News that the Congressional special deficit cutting committee concluded negotiations without coming to a compromise was not unexpected, but still disappointing. Negotiations experts can spot the symptoms of a failed negotiation.
First, they failed to have the right people at the negotiating table. Apparently, the members of the Committee, including co-chairs Senators Patty Murray and Jeb Hensarling, did not know each other that well. Few had the long-time relationship of negotiators like former Senators Ted Kennedy and Trent Lott, who though ideologically opposed, were able to cut deals due to the high degree of trust they had built up over the years by sharing social occasions as well as conducting Senate business together. Further, leaders from both parties (including President Obama) were either unable or unwilling to exert pressure to move the process to an agreement.
Second, they did not make the best use of allotted time, thereby bumping up against the deadline. The Committee wasted several weeks during which they failed to meet and got off to a slow start. When the job became more complicated than originally thought, the lack of time made the negotiations seem futile. If resolution seems unrealistic, negotiators pull back and are less likely to commit the time necessary to go back and persevere.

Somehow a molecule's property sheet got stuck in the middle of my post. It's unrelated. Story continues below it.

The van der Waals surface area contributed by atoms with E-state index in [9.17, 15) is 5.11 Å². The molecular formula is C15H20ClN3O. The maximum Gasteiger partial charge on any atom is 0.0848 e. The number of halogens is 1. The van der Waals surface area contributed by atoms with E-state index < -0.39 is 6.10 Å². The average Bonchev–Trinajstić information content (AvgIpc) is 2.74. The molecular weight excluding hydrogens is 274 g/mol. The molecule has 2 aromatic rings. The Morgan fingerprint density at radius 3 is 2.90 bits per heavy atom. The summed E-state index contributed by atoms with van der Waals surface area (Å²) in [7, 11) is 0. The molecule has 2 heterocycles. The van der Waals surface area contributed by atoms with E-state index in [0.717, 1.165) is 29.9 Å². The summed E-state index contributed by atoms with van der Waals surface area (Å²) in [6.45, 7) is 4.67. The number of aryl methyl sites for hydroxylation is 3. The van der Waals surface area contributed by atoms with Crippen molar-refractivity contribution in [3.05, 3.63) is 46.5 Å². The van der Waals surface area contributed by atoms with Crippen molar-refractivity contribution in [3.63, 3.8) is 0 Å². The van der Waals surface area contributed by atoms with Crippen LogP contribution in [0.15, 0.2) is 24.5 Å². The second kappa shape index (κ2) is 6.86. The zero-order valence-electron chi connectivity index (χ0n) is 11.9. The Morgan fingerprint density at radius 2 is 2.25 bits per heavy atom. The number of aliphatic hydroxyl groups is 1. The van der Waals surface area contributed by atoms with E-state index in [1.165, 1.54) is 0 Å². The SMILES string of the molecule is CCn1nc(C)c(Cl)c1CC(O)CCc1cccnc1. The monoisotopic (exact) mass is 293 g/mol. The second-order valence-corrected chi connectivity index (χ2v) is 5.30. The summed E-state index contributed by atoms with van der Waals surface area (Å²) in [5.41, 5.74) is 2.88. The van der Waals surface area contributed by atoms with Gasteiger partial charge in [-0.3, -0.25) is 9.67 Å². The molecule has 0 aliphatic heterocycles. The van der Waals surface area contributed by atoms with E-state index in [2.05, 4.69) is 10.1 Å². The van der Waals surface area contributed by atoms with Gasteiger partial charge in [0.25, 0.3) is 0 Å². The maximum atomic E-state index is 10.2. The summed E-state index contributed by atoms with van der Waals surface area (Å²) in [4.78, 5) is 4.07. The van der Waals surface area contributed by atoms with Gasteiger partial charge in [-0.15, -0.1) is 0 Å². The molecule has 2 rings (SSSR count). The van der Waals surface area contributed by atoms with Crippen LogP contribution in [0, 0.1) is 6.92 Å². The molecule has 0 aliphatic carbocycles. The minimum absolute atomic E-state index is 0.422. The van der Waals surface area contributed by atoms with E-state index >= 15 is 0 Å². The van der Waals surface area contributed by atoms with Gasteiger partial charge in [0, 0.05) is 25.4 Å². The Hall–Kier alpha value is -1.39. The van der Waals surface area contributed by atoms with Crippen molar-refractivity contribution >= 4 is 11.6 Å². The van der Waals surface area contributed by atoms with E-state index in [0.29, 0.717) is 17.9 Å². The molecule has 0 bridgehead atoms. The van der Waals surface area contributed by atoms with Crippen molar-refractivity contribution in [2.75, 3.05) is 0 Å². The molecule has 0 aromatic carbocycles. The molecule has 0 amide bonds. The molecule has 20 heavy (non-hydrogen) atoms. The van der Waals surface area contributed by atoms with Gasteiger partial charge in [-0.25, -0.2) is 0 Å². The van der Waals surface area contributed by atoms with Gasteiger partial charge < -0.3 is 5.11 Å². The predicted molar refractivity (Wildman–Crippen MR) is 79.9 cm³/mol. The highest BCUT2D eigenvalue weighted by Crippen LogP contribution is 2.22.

Third, the BATNAs were more attractive than committing to positions. The knowledge that automatic spending cuts were already in place may have deterred the negotiators from coming up with a new comprehensive agreement. Failing to agree also gave both political parties the alternative of entering the election cycle uncommitted to a particular deal. As the Wall Street Journal reported, in view of these alternatives to a negotiated agreement: “the fear of failure seemed to dim.”
As a result, no deal.